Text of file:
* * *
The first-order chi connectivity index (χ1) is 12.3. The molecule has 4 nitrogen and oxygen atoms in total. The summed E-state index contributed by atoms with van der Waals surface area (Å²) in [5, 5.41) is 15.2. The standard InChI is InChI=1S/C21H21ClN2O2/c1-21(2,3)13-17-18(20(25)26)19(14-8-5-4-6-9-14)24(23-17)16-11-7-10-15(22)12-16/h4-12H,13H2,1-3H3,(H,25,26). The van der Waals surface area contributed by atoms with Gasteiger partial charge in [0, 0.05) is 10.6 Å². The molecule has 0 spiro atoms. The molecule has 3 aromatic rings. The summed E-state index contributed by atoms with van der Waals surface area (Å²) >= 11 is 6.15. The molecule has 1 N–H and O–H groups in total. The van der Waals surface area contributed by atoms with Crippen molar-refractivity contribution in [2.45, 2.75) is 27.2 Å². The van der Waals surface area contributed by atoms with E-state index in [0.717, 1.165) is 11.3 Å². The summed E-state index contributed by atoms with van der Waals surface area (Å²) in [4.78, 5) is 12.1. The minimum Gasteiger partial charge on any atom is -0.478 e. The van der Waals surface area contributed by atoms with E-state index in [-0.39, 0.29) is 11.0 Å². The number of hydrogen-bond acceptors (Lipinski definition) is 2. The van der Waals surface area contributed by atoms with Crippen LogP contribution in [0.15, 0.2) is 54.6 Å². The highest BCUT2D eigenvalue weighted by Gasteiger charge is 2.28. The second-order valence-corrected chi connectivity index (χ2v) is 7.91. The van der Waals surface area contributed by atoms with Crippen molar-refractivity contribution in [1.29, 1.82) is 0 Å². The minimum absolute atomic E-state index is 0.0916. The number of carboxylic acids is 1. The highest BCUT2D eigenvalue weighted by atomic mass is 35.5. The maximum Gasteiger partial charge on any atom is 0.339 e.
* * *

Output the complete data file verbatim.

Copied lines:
The first-order chi connectivity index (χ1) is 12.3. The molecule has 4 nitrogen and oxygen atoms in total. The summed E-state index contributed by atoms with van der Waals surface area (Å²) in [5, 5.41) is 15.2. The standard InChI is InChI=1S/C21H21ClN2O2/c1-21(2,3)13-17-18(20(25)26)19(14-8-5-4-6-9-14)24(23-17)16-11-7-10-15(22)12-16/h4-12H,13H2,1-3H3,(H,25,26). The van der Waals surface area contributed by atoms with Gasteiger partial charge in [0, 0.05) is 10.6 Å². The molecule has 0 spiro atoms. The molecule has 3 aromatic rings. The summed E-state index contributed by atoms with van der Waals surface area (Å²) >= 11 is 6.15. The molecule has 1 N–H and O–H groups in total. The van der Waals surface area contributed by atoms with Crippen molar-refractivity contribution in [2.45, 2.75) is 27.2 Å². The van der Waals surface area contributed by atoms with E-state index in [0.717, 1.165) is 11.3 Å². The summed E-state index contributed by atoms with van der Waals surface area (Å²) in [4.78, 5) is 12.1. The minimum Gasteiger partial charge on any atom is -0.478 e. The van der Waals surface area contributed by atoms with E-state index in [-0.39, 0.29) is 11.0 Å². The number of hydrogen-bond acceptors (Lipinski definition) is 2. The van der Waals surface area contributed by atoms with Crippen LogP contribution in [0.15, 0.2) is 54.6 Å². The highest BCUT2D eigenvalue weighted by Gasteiger charge is 2.28. The second-order valence-corrected chi connectivity index (χ2v) is 7.91. The van der Waals surface area contributed by atoms with Crippen molar-refractivity contribution in [1.29, 1.82) is 0 Å². The minimum absolute atomic E-state index is 0.0916. The number of carboxylic acids is 1. The highest BCUT2D eigenvalue weighted by atomic mass is 35.5. The maximum Gasteiger partial charge on any atom is 0.339 e.